Winter Brings Added Stress for Sidwell Students


In the weeks leading up to the holidays, many students experienced an increase in stress levels with more assessments and heavier workloads.

When asked, most students described themselves as moderately or extremely stressed, with causes ranging from schoolwork to extracurriculars to personal challenges. 

“Junior year is tough. I constantly have to juggle a million things,” junior Elizabeth Hare wrote in a survey emailed to all Upper Schoolers, listing “school, homework, extracurriculars, sports, and the ever growing threat of college while attempting to have a social life and do things that recharge me.” 

Describing her methods for mitigating stress, Hare only participates in extracurriculars she enjoys. 

“Even if they stress me out or are a big time commitment, usually they make me more relaxed after I’m done,” Hare wrote. “I also try to take it step by step. If I have a ton of assignments, I try to just focus on the easiest and go from there. If I’m feeling really stressed, I do something relaxing like listen[ing] to music or watch[ing] a TV show or eat[ing] candy,” she added.

Sophomore Corvid Thomas also named homework, extracurricular activities, tests and on-campus safety as their main stressors. 

“I just try to get the work done so I can stop stressing about not finishing in time,” Thomas wrote in the survey. “If it’s not about school work, I listen to music and try to find a place [where] I can be alone so I can recalibrate,” they continued.

“Half the time, I just try to power through the work, ignoring an insane feeling of panic,” another sophomore explained. “It gets harder when I have multiple tests because my time management skills aren’t amazing, and the end result is me staying up until early morning,” they added.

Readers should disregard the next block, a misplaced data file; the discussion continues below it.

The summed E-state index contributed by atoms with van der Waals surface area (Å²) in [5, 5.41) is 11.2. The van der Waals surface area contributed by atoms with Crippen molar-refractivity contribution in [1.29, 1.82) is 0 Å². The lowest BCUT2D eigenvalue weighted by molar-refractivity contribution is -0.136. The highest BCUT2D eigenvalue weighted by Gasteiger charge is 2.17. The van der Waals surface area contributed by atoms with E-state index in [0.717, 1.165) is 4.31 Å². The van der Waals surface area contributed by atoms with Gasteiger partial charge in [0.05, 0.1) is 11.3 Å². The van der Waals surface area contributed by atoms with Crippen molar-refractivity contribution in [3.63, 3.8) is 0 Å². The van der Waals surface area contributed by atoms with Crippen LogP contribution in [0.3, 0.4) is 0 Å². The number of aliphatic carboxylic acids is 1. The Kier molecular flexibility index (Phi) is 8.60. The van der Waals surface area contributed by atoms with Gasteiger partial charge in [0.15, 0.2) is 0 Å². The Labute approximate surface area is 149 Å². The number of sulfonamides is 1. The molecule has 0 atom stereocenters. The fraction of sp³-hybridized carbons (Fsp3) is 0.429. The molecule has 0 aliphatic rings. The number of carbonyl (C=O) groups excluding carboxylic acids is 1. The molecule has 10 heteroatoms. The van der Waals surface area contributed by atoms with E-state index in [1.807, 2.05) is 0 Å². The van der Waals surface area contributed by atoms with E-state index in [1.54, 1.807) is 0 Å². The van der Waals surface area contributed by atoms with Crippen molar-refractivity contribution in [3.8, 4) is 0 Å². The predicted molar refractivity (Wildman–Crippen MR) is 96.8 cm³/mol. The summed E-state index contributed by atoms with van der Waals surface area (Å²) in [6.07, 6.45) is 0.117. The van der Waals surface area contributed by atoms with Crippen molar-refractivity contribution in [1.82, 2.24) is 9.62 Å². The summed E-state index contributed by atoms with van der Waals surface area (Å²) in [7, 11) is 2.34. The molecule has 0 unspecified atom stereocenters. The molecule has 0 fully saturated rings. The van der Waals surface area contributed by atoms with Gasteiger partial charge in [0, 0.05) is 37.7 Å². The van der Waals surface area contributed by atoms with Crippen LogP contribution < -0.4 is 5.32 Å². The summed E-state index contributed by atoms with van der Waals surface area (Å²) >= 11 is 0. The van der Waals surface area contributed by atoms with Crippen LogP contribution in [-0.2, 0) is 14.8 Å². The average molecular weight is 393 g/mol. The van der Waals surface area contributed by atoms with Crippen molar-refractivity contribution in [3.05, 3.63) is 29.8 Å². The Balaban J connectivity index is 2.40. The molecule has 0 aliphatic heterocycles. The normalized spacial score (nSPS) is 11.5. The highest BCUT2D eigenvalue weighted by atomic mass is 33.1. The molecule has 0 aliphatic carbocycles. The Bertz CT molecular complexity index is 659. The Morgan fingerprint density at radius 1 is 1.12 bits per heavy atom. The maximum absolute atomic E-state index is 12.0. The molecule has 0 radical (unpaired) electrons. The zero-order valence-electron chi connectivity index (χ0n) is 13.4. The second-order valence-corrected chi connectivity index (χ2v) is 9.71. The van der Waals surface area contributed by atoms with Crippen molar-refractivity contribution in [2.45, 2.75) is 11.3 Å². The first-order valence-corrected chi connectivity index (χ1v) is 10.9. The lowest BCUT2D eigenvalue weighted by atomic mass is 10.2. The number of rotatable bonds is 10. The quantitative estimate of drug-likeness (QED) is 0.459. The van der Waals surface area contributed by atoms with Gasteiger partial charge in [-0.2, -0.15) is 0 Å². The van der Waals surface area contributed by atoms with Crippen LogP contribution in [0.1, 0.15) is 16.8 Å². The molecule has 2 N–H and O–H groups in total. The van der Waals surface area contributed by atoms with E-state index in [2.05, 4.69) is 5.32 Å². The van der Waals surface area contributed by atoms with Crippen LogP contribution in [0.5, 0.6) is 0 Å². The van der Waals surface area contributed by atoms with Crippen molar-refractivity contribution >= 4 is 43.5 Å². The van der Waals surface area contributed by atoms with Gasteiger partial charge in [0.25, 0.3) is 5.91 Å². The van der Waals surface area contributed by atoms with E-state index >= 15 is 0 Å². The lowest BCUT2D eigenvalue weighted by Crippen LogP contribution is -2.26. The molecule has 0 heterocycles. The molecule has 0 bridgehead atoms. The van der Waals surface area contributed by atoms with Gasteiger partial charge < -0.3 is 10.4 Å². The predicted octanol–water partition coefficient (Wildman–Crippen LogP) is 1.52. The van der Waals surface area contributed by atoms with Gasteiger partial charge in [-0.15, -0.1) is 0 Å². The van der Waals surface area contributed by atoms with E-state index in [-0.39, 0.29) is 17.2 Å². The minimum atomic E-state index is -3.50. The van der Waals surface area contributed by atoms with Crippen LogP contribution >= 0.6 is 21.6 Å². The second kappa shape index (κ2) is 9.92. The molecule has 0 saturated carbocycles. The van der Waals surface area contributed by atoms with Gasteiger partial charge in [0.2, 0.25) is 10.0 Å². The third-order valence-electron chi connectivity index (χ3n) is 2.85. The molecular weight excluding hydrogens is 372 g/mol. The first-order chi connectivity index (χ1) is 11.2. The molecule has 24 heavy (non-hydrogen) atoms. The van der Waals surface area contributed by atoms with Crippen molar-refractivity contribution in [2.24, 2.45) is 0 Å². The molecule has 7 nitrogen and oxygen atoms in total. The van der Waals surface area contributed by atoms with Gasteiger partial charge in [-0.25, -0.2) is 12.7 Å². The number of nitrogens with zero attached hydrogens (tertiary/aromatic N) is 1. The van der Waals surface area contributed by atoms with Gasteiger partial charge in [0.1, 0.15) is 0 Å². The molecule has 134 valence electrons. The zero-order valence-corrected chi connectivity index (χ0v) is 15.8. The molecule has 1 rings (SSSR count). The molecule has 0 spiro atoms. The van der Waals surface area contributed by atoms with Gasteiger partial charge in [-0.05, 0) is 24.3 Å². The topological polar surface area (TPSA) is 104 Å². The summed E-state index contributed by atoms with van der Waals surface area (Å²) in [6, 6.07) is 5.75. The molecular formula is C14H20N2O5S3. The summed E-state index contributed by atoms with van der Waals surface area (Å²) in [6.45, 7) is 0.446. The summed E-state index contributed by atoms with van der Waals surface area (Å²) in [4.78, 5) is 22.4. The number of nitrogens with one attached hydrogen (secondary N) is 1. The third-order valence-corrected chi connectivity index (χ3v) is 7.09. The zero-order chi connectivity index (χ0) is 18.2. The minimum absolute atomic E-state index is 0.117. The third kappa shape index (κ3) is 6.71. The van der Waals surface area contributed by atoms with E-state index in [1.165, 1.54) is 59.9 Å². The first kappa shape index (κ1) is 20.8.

Many freshmen also complained about heavy workloads contributing to their stress levels, with some having trouble balancing schoolwork with extracurriculars and other commitments. 

“Having homework and tests back to back each week is really mentally draining, and not even having the weekends to recharge has been really stressful,” freshman Leonardo Soriano wrote.

Though Soriano typically manages his stress by going on walks or reading a book, he finds that his heavy workload has prevented him from spending time relaxing. 

One freshman described the workload as a “big jump” from middle school, particularly considering their club soccer commitments outside of school.

However, some freshmen have found ways to manage their stress despite the amount of work they have. 

“I usually identify the stress [by] think[ing] about what it is that stresses me, and then I sit down and take care of it,” freshman Luca Kountoupes said. “I try not to waste time stressing when I could be doing the work,” she added.

Seniors have also had trouble balancing their classes, schoolwork, extracurriculars and social lives, along with the added burden of college applications.

One senior wrote it is very difficult “to balance school with college applications.” They advise underclassmen to ask teachers for extensions ahead of time when feeling overwhelmed.

Senior Felix Allen, who has felt stressed by schoolwork and college applications, echoed this sentiment.

“By default, I go on my phone and avoid my work,” Allen wrote. “Sometimes, I try to just do the work but that also stresses me out,” he added.

Many students face similar challenges with distractions while working, resulting in difficulty meeting deadlines for assignments.

One senior advises students to put their phones away, saying that it is just as important to work alone as it is important to relax.